Nuclear power plant security is provided by a contract security company.
One advantage for the security staff working at a nuclear plant is the fact that the federal government is much more actively involved in the nuclear industry than in other industries. As a result, there is strict compliance with labor laws.
Certain assignments within the plant call for the guard to carry a firearm, others do not.
The armed security guards must re-qualify at least annually with the weapons at their disposal. The qualifications are stringent. The guard must score high on a combat shooting range. All guards must pass a regularly administered agility test to retain their jobs.
Prior to being granted entry to a nuclear plant, all employees, guards included, must attend a “badging class” that teaches basic principles of radiation protection, measurements, and federal laws regarding nuclear work. They are also taught to “dress out” in anti-contamination clothing. At the end of the course, students must pass both a written and practical examination of the material covered.
Related reading: Decontamination Procedures for Biological and Chemical Agents
Security personnel in a nuclear power plant patrol sensitive areas of the plant, on foot. They are also responsible for monitoring the security computers’ consoles, and the surveillance equipment.
Guards are posted on the roofs of buildings, temporarily open access hatches throughout the plant, and other areas that can be considered risks to plant safety or security.
An armed guard stands watch from above and outside the control room. Positions such as this and the computer consoles often require the guards to be sealed into the room using a door that can only be opened from the inside or using the watch commander’s key.
Their only contact with the outside is a sheet of bulletproof glass, their communications systems, and strategically placed gun slits.
Each guard is issued a walkie-talkie, and just like routine street patrol, must respond appropriately to time and communications checks. The plant also has, on-site, a well-equipped arms room. Here, under strict security, are automatic weapons, shotguns, handguns, protective masks, and riot control agents, among other things.
Not only is the amount and types of equipment amazing, but so is the fact that civilian security guards are well trained in their correct use, and quite capable of using them effectively.
If for some reason, the control room becomes uninhabitable or should someone with the proper access become mentally unbalanced, the reactor must be shut down. Provision has been made for this.
In another area of the plant is a console known as the remote shutdown panel. It must be activated using a key, stored separately. Another key opens the cabinet back, where SOPs, manuals, etc., relating to its use, are kept. After activating the panel, a reactor operator can safely shut the reactor down.
Shutting down the reactor during a crisis
The use of the remote shutdown panel does not, in any way, sacrifice or jeopardize plant or public safety. It does not damage the reactor or any of the components, control, or otherwise. It simply inserts the control rods into the reactor core to stop the nuclear chain reaction. It is the same procedure as is ordinarily done from the control room. It is just done from another location in the plant.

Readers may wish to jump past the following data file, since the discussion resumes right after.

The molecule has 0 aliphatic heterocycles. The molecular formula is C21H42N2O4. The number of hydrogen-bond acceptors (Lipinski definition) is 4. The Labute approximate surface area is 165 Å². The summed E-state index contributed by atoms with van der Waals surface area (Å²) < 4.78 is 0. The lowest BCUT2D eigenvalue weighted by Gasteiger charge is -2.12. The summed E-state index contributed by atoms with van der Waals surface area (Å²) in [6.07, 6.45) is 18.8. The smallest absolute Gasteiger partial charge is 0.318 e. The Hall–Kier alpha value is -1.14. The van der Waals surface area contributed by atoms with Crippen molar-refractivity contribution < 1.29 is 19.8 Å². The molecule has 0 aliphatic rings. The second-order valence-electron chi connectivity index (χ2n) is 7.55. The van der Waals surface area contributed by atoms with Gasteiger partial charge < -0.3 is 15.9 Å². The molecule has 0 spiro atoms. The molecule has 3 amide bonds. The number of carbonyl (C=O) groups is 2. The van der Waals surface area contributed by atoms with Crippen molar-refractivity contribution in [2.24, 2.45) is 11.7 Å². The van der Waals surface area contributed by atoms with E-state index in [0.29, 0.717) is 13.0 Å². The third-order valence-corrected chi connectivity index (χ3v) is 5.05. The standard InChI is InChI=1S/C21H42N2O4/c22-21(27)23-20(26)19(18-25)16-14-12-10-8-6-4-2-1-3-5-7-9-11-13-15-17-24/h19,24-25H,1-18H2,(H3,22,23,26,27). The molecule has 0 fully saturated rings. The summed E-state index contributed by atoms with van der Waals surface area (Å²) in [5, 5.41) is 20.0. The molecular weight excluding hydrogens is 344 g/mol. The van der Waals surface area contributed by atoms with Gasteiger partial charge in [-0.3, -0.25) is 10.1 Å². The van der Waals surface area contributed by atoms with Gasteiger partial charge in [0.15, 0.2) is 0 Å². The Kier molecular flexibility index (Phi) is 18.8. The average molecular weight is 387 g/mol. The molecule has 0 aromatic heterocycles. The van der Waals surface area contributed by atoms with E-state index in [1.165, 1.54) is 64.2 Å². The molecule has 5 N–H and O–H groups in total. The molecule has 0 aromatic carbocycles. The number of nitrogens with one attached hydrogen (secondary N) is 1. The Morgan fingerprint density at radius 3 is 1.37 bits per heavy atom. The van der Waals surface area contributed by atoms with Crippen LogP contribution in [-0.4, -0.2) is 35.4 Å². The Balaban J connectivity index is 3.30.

To understand how the last-ditch, mechanical safeguard works, it is necessary to know a little something about nuclear power and how the reactor works. A nuclear chain reaction occurs when a neutron is absorbed by the nucleus of a uranium atom.
The absorbing nucleus then begins to fall apart, emitting 2.5 neutrons, which are then captured by still other nuclei and so on.
When the number of neutrons being emitted exactly equals the number of neutrons required to sustain this chain reaction, the reactor is said to be “critical.”
Between the fuel bundles, we mentioned earlier are control rods. These are rods of a non-fissile material which absorbs neutrons. By absorbing neutrons, the control rods limit the number of neutrons available to sustain the chain reaction.
Controlling the rate of reaction then is accomplished by physically inserting or removing control rods from the reactor core. The control rods are moved by varying the hydraulic pressure within a hydraulic control unit (HCU). By decreasing the pressure on the reactor side of the unit, the rod is inserted. By increasing the pressure on the reactor side, the rod is withdrawn from the core.
There is a maze of plumbing that keeps all these pressures equal when the control rod movement is not desired. There is one short (about 1 foot long) series of copper fittings midway between the HCUs located on each side of the reactor. If this series of fittings is damaged, it bleeds pressure off the reactor side of all the HCUs, simultaneously.
This shift in pressure will immediately result in all the control rods being moved fully into the core, thus shutting the reactor down. This series of fittings is one of the first things shown to a new member of the operations staff. If, for some reason, the remote shutdown panel is disabled, vigorously striking this series of fittings with a wrench, hammer, etc. will break the fittings, thus shutting the reactor down. It is a last resort assurance that shutdown can be achieved from outside the control room. It also ensures that the rods cannot be moved until a great deal of work is done to return the system to full operation.
Bear in mind, these are not considered emergency systems as far as day-to-day plant operations are concerned. They are merely adjuncts to prevent a catastrophe should the security measures fail.
Fence, barbed wire, motion detectors, metal detectors, explosive detectors, security cameras, floodlights, magnetic card readers, photo IDs, computers, and armed guards. Most industries utilize a maximum of a combination of three of the above measures to ensure security, and they have few problems. A nuclear power plant utilizes all of the above, with backup systems.
As almost anyone will admit, no amount of protection can keep an individual absolutely safe from assassination, if the assassin is willing to sacrifice his own life. So it is with a nuclear plant. No amount of security measures can absolutely prevent a breach of security. But it would take a relatively large number of people willing to sacrifice their lives, and that’s just to breach security.